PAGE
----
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Rhys ap Griffith

Male - 1356


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  • Name Rhys ap Griffith 
    Born of Llansadwrn in Cantrefmawr, Carmarthen, Carmarthenshire, Wales Find all individuals with events at this location  [1
    Gender Male 
    Died 10 May 1356  Carmarthen, Carmarthenshire, Wales Find all individuals with events at this location  [1, 2
    Buried Carmarthen Priory, Carmarthen, Carmarthenshire, Wales Find all individuals with events at this location  [1
    Person ID I15333  Ancestry of PNH, TNH, and others | Ancestor of TSW
    Last Modified 16 Jun 2018 

    Father Gruffudd ap Hywel ap Gruffudd ab Ednyfed Fychan,   b. of Llansadwrn in Cantrefmawr, Carmarthen, Carmarthenshire, Wales Find all individuals with events at this location 
    Mother Nest 
    Family ID F9453  Group Sheet  |  Family Chart

    Family Joan de Somerville,   d. 8 Oct 1376, Stockton, Warwickshire, England Find all individuals with events at this location 
    Married Abt 12 Feb 1325  [1
    Children 
    +1. Rhys ap Griffith,   b. Abt 25 Dec 1325, of Wichnor in Tatenhill, Warwickshire, England Find all individuals with events at this location,   d. 26 May 1380  (Age ~ 54 years)
    Last Modified 15 Jun 2018 
    Family ID F9451  Group Sheet  |  Family Chart

  • Notes 
    • Knighted sometime between June and November of 1346, possibly at Crécy, where he was present.

      From the Dictionary of Welsh Biography:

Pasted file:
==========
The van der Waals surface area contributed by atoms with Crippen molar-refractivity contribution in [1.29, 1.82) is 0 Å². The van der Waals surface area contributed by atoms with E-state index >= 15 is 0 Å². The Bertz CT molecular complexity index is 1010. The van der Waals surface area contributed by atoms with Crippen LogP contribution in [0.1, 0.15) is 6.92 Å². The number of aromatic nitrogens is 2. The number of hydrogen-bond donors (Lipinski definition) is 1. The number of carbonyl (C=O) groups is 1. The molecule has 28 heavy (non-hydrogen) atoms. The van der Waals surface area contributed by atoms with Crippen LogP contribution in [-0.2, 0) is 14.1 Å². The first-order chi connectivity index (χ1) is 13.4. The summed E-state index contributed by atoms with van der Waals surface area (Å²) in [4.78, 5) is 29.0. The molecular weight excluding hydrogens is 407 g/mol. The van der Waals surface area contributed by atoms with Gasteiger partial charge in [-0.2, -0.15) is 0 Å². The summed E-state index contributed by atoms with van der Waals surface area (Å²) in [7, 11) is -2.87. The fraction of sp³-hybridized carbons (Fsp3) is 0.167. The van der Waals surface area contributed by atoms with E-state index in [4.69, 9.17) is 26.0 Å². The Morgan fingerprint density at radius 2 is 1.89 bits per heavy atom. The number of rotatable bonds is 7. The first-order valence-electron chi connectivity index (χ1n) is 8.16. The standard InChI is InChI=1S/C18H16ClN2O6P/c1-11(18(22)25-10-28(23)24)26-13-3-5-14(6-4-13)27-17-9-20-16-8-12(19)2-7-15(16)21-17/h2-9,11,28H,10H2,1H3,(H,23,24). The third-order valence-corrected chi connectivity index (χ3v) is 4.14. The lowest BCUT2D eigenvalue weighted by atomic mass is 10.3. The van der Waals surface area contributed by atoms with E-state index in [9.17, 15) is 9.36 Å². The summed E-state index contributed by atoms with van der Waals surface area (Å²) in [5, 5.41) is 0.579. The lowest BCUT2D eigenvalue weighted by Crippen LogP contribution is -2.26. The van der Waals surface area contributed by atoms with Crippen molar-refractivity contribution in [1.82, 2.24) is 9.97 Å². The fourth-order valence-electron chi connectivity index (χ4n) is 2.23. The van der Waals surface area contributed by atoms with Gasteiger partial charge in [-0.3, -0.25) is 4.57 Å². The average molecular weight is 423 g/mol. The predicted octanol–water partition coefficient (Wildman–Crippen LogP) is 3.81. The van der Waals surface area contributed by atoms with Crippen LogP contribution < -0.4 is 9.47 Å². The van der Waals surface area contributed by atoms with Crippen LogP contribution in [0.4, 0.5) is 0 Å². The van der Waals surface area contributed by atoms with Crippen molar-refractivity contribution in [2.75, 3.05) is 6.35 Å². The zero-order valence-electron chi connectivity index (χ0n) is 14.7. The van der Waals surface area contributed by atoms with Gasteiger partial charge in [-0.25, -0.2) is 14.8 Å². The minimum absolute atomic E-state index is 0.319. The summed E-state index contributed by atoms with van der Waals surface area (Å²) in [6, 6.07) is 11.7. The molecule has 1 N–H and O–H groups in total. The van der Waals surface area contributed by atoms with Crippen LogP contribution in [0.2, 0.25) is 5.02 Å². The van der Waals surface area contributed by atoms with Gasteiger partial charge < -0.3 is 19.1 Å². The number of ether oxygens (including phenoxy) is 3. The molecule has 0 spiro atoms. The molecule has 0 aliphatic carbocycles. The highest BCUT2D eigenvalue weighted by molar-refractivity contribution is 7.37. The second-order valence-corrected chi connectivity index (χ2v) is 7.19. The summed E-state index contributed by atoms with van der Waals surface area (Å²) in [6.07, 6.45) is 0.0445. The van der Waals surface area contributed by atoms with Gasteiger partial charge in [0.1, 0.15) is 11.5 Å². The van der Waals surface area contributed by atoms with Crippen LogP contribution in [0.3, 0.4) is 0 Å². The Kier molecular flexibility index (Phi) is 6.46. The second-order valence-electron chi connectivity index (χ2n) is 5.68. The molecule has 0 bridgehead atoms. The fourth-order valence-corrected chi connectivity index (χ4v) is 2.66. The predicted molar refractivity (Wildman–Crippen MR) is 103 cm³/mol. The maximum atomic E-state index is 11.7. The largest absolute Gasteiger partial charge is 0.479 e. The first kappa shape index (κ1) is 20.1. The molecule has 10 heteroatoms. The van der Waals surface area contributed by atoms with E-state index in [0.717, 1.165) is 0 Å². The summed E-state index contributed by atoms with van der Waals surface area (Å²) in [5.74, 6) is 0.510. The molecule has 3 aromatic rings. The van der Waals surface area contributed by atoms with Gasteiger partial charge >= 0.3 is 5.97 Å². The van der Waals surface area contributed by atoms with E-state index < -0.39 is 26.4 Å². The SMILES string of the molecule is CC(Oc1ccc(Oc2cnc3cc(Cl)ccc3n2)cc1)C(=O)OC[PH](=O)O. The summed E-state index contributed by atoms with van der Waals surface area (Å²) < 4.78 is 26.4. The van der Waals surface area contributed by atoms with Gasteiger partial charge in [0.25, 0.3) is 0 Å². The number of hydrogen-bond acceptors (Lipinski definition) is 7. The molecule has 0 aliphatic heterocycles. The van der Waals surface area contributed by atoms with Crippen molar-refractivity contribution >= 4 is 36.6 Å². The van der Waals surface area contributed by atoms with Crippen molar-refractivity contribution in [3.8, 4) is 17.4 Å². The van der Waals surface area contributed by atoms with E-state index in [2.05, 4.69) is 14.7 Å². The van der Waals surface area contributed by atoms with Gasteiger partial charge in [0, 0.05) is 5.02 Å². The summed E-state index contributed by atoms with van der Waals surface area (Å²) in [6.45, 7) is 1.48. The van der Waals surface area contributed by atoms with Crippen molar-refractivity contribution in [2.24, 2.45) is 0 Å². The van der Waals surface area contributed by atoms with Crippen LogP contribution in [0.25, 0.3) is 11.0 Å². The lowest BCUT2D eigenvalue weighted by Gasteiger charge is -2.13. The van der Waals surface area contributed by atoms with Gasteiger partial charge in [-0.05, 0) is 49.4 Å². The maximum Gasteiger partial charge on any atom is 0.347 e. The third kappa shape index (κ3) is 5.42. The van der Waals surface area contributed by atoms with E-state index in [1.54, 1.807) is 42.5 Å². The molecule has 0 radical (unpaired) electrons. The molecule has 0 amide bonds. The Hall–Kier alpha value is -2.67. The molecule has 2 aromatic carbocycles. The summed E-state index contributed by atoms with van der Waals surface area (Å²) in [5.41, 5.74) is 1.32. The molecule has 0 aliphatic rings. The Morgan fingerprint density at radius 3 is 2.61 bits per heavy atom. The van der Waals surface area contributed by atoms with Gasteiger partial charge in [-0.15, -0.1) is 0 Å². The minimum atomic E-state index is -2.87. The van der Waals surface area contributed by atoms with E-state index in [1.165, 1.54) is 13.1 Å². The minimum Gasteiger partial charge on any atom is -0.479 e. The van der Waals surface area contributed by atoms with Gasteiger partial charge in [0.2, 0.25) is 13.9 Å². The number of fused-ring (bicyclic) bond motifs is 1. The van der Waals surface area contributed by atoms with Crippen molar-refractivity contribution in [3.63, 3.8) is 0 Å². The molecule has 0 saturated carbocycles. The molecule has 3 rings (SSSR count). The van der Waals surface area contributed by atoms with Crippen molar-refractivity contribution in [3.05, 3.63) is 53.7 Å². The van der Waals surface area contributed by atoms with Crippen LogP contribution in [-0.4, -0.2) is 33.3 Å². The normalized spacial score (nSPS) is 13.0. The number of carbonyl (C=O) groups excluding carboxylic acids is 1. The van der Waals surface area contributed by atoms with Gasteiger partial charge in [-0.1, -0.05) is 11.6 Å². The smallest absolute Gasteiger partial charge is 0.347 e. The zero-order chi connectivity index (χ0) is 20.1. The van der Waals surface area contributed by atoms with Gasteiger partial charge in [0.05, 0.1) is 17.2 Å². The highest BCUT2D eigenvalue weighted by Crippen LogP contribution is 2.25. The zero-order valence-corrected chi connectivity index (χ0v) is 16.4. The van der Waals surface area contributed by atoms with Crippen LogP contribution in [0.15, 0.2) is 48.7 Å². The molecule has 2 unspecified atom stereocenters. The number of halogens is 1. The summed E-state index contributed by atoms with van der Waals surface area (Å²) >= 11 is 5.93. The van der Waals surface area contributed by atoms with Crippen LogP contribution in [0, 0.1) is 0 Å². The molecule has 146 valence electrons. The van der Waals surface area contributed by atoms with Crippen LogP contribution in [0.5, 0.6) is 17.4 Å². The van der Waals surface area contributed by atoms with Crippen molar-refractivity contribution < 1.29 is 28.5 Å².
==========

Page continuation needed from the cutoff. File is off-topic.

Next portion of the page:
He was the wealthiest and most influential figure among the native gentry of the 14th cent., and in his career is crystallized the attitude and aspirations of those members of his class who lent support to the Angevin cause in Wales during the first century of the English settlement.

      It would appear that he inherited the family estates centred on the manor of Llansadwrn in Cantref Mawr directly from his grandfather. He first appears in the records as steward of Cardigan in 1309, and in the course of the next few years he acquired other offices of profit in south-west Wales.

      It was, however, the support which he gave to the Despensers which in 1322 brought him into a position of real eminence when he was appointed deputy to the royal justice in South Wales, given leases of Dinefwr and Dryslwyn, granted the lordship of Narberth, and made sheriff of Carmarthen with custody of the town and castle. In consequence he was deeply involved in the crisis over the abdication of Edward II in 1327, and may only have escaped complete destruction by a hasty flight to Scotland. A little later he was restored in possession of his lands, but again in 1330 he was obliged to seek asylum overseas because of his part in a premature attempt to unseat the regents. Later in the same year, when the personal power of Edward III was at last established, Rhys was recalled, was eventually restored to many important offices, and henceforth until his death played a leading role among the Welshmen of his day in furthering Edward's foreign adventures.

  • Sources 
    1. [S142] Royal Ancestry, by Douglas Richardson. Kimball G. Everingham, ed. 2013.

    2. [S903] The Dictionary of Welsh Biography. National Library of Wales, 2007 and ongoing.